Tuesday, January 9, 2018


Samuel and Eli -- John Singleton Copley

Vocation, and what it implies, is the unmistakable theme that unifies this week’s readings. The Old Testament lesson tells the compelling story of the boy Samuel wakened in the night by a voice. Understandably, he takes it to be his aging master Eli calling for assistance. What else could it be? God is unlikely to call a mere boy in preference to a priest of wisdom and experience. Rather poignantly, it is Eli himself who helps Samuel to understand that this truly is God’s voice, even though by calling Samuel to be the priest and prophet of the Chosen People, God is thereby signaling not only the end of Eli's own religious role but the disntegration of his family.

In the Gospel passage from John, Jesus calls two disciples, Philip and his friend Nathanael. Philip’s call is brief and to the point, Nathanael’s rather less so. Both accept the call. The New Testament has more to tell us about Philip, but almost nothing further about Nathanael. Nevertheless, the question he asks in this brief episode is deeply resonant with meaning -- “Can anything good come out of Nazareth?” Such immediate skepticism -- rooted in prejudice perhaps -- makes him an unlikely candidate for discipleship. Yet Jesus sees honesty in his skepticism -- "truly an Israelite in whom there is no deceit" -- and this is the perception underlying Nathanael's call.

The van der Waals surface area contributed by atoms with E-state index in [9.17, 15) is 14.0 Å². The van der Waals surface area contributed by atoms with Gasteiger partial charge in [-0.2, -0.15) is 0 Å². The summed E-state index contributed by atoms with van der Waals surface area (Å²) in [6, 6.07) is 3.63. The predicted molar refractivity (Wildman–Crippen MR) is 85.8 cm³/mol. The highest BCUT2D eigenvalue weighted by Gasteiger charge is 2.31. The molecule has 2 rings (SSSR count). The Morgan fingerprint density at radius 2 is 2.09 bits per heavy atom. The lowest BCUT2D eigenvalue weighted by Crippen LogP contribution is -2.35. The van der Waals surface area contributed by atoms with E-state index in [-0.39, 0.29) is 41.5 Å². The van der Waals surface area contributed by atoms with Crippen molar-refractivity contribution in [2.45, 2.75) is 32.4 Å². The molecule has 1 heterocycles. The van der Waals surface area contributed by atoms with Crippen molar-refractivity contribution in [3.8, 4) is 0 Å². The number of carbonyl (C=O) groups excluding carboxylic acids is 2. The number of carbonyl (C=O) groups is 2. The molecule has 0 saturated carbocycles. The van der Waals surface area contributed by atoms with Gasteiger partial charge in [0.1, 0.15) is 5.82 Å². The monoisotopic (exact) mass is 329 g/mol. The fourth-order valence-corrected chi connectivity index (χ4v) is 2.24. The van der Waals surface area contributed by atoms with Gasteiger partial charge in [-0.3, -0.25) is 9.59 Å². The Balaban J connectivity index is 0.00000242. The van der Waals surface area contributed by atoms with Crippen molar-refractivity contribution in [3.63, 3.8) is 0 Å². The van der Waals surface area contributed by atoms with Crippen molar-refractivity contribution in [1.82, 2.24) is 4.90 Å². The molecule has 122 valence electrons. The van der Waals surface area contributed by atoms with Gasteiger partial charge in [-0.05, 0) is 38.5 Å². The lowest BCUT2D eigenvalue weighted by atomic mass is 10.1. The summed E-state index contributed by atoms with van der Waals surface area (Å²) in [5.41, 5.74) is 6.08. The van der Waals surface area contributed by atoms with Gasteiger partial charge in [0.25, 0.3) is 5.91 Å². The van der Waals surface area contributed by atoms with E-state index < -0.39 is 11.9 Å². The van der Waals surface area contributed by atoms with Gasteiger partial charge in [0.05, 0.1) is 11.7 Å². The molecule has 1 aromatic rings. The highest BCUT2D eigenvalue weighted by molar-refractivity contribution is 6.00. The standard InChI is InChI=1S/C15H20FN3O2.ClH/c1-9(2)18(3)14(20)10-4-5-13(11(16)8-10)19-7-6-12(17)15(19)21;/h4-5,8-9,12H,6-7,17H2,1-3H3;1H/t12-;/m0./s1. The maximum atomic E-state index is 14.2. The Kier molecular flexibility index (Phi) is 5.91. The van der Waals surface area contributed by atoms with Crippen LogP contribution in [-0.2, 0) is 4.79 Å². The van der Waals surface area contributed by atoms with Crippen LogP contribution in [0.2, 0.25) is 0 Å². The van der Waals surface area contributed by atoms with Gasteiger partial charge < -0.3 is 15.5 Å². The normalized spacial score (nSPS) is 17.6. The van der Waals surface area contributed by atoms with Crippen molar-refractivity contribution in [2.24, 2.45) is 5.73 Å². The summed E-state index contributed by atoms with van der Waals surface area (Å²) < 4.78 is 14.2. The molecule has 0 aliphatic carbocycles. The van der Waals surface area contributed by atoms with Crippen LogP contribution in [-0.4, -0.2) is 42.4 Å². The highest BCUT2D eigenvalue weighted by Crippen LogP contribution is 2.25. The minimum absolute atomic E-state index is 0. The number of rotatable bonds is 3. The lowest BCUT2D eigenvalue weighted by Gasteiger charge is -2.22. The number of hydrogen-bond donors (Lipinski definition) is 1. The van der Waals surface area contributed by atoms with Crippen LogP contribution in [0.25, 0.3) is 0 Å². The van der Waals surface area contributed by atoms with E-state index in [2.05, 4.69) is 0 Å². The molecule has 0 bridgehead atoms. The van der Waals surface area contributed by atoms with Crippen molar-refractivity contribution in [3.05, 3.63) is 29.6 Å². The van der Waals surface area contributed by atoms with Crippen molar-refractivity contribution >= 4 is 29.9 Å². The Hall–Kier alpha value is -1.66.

The Apostle Philip --Durer

“Can anything good come out of Nazareth?” The answer, strangely, is a very powerful 'Yes'. Nothing less than the redemption of the world came from this undistinguished village -- not from a great cultural center like Athens, an imperial capital like Rome, or a place of religious pilgrimage like Jerusalem. The story of Samuel and the insignificance of Nazareth are both reminders of a profound truth: the first step to discipleship is openness to the possibility of God's preferring places and people that from a human point of view seem very unlikely or unpromising. It is a truth that the beautiful Psalm for this Sunday underlines. ‘LORD, you have searched me out and known me . . . you discern my thoughts from afar”. Divine vocation is not a matter of chance, but based on God's intimate knowledge of us, a ‘knowledge  . . . so high that I cannot attain to it’.

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